Biliary tract diseases, peritonitis, and bowel infections usually precede pyogenic liver abscess. In contrast, Klebsiella associated liver abscess is mostly cryptogenic and has no underlying biliary or bowel diseases, as seen in our case. Invasive disease is associated with poorly controlled diabetes mellitus. Excessive alcohol consumption also increases the risk of liver abscess.8 Our patient had both of the risk factors, diabetes and alcoholism.

Emphysematous liver abscess accounts for 6–24% of the bacterial liver abscesses.9 K. pneumoniae was the causative organism for 84% of emphysematous liver abscess in a study.10 It shows a fulminant course with mortality rate of 27–30%, as compared to 2–12% among patients with non-gas forming liver abscess. Drainage of abscess, appropriate antibiotics for 2–4 weeks, and strict glycemic control are the mainstays of management of pyogenic liver abscess.11 Patients should be considered for surgical intervention if the abscess is large, septate, multiple, or when percutaneous drainage fails.12

Brain abscess due to K. pneumoniae is less common, more debilitating, and seen with disseminated infection. Treatment requires antibiotics and surgical drainage if accessible. A prolonged antimicrobial course of 4–6 weeks is recommended.13 In our case, K. pneumoniae was isolated from both emphysematous liver abscess and blood. Brain abscess was not aspirated. Although CSF analysis was suggestive of pyogenic meningitis, the culture was sterile, probably because antibiotics were started before CSF sampling.

K. pneumoniae strain causing invasive diseases like liver abscess produces a “hypermucoviscous” polysaccharide capsule. Due to this, extreme stickiness of colonies is noticed in the form of a positive string test. Among 78 different capsular serotypes, K1, less commonly K2, serotypes produce this hypermucoviscous capsule.14 The serotyping of the capsule of K. pneumoniae could not be done in our case. However, we firmly believe that it could be an infection of community-acquired hypervirulent (hypermucoviscous) strain because of its occurrence in a diabetic without any abdominal disease, dissemination, and a positive string test in the culture plate.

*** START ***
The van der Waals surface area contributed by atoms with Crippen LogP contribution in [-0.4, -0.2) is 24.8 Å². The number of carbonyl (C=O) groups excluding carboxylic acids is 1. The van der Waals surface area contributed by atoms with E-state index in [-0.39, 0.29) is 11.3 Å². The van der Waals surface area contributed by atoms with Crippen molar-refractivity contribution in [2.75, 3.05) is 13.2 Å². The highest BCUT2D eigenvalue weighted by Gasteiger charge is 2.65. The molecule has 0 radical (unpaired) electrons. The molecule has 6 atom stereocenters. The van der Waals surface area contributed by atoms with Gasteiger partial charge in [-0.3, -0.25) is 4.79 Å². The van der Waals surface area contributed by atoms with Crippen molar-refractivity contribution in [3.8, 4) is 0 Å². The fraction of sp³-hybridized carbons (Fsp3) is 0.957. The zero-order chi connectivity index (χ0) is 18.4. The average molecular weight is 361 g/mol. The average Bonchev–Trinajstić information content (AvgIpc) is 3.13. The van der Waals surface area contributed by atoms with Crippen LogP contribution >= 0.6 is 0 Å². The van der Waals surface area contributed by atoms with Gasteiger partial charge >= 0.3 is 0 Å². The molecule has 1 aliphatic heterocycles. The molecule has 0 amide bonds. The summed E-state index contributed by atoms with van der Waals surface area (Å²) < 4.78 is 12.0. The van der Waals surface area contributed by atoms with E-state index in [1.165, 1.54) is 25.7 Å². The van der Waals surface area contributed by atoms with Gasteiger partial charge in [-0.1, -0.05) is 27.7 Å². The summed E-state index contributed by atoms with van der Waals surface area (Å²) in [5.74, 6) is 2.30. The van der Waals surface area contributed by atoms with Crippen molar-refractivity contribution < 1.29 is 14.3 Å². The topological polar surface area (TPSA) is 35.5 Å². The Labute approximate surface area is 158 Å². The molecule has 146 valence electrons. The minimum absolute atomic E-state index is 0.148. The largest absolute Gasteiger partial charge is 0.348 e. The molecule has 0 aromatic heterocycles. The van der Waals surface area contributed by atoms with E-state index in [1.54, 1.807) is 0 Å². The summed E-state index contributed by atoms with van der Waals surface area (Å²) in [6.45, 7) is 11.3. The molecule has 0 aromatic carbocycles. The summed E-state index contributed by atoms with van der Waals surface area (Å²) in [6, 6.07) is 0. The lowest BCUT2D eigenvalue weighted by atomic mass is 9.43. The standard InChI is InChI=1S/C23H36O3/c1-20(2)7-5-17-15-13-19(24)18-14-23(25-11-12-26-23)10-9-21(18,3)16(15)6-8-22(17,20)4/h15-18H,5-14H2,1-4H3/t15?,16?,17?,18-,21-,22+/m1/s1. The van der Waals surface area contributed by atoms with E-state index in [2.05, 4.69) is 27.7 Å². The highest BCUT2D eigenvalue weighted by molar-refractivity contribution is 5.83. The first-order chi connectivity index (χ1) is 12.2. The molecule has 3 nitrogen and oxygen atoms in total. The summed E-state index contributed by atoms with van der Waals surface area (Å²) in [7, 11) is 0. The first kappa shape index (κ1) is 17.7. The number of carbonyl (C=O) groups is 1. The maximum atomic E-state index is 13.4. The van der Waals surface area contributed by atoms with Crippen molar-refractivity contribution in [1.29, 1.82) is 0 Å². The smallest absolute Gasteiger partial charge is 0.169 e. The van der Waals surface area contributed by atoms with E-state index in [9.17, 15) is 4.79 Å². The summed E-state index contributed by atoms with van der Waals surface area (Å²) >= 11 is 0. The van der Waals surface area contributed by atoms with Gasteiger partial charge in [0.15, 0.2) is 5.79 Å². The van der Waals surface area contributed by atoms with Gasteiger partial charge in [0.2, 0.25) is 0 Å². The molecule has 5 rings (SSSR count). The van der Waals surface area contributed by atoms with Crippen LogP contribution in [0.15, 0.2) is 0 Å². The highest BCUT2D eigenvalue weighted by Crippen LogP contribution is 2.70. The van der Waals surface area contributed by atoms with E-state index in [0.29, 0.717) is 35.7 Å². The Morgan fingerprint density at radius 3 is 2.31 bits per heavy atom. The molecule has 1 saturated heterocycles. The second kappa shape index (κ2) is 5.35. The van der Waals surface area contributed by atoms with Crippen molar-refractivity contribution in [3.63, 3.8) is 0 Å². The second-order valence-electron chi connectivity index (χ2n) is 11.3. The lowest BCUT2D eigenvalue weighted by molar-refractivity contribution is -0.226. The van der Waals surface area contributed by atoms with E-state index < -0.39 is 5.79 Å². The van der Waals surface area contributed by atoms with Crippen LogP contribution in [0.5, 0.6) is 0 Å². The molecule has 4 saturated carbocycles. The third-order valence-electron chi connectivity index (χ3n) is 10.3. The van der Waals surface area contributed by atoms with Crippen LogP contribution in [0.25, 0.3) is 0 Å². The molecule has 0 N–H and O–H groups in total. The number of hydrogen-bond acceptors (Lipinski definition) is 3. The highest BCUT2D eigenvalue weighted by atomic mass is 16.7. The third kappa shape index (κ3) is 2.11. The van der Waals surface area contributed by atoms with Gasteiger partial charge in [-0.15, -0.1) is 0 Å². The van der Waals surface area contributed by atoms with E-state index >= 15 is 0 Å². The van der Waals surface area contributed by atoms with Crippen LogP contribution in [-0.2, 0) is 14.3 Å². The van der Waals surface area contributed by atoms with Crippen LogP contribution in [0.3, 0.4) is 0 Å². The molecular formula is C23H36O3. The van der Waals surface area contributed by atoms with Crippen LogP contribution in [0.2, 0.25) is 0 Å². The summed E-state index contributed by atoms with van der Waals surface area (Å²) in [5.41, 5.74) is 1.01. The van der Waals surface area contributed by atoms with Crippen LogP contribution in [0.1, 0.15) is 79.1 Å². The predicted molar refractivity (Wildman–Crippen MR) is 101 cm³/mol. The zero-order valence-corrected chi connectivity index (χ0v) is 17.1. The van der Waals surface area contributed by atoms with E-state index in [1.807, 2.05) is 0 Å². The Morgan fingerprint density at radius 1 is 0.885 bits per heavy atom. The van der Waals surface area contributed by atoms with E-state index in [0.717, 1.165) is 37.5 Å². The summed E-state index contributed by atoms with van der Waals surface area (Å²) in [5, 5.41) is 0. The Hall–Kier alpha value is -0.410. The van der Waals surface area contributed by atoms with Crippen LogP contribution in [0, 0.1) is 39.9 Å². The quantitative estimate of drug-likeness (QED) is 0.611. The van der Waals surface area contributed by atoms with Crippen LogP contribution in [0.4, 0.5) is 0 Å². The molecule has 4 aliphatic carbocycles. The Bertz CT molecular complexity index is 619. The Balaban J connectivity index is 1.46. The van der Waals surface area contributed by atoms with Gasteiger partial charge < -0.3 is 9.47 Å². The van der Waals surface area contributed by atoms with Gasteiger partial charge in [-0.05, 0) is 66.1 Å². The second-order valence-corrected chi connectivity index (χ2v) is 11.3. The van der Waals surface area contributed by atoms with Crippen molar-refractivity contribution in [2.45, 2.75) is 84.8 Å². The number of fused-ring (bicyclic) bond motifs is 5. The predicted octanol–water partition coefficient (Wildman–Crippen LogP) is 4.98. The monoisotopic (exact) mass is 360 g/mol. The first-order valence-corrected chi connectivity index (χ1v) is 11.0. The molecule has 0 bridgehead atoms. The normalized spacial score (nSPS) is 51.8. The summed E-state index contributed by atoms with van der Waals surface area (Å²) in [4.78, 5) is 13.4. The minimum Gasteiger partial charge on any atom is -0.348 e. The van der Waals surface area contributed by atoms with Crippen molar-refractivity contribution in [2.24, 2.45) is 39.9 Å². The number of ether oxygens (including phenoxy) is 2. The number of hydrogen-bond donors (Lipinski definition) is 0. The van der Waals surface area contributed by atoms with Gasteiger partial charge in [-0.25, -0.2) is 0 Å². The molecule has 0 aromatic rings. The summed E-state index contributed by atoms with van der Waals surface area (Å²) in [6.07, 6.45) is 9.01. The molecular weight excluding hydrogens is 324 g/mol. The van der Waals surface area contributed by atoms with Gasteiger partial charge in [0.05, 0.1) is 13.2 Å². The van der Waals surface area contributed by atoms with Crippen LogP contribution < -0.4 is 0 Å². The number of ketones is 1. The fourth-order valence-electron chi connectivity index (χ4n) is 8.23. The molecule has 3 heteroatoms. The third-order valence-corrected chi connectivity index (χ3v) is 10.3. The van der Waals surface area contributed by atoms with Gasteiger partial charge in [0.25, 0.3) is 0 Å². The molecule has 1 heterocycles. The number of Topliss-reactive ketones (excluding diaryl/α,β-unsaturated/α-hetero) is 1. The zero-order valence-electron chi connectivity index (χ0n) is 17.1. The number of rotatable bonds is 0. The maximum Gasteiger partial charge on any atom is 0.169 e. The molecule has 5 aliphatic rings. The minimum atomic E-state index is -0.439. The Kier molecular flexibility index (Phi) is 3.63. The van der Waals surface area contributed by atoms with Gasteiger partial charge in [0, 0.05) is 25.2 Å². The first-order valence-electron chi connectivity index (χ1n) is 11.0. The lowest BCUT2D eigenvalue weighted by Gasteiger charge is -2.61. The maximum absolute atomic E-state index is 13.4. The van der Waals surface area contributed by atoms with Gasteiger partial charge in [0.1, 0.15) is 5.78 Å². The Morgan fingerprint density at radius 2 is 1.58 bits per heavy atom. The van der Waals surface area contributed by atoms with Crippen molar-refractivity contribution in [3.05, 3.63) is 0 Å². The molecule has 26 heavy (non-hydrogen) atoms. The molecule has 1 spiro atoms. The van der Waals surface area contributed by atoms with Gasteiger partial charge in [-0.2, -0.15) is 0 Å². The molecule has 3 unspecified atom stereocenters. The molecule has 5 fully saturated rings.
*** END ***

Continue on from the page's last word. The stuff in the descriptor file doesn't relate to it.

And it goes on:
Although the hypervirulent strain of K. pneumoniae causes pyogenic liver abscess, it remains sensitive to commonly used antibiotics. So early detection and treatment will reduce the morbid sequelae and mortality.


Community-acquired pyogenic liver abscess due to K. pneumoniae is probably on the rise among Asian countries. Clinicians should be aware of the emerging hypervirulent strain of K. pneumoniae which can cause liver abscess and disseminated disease. Early diagnosis and percutaneous drainage are the critical steps in management. Hypervirulent strain is not usually resistant to common antibiotics.


Amiya R Nayak

Ramu Ramadoss

Venkateswaran Ramanathan

Niveditha K Honnarudraiah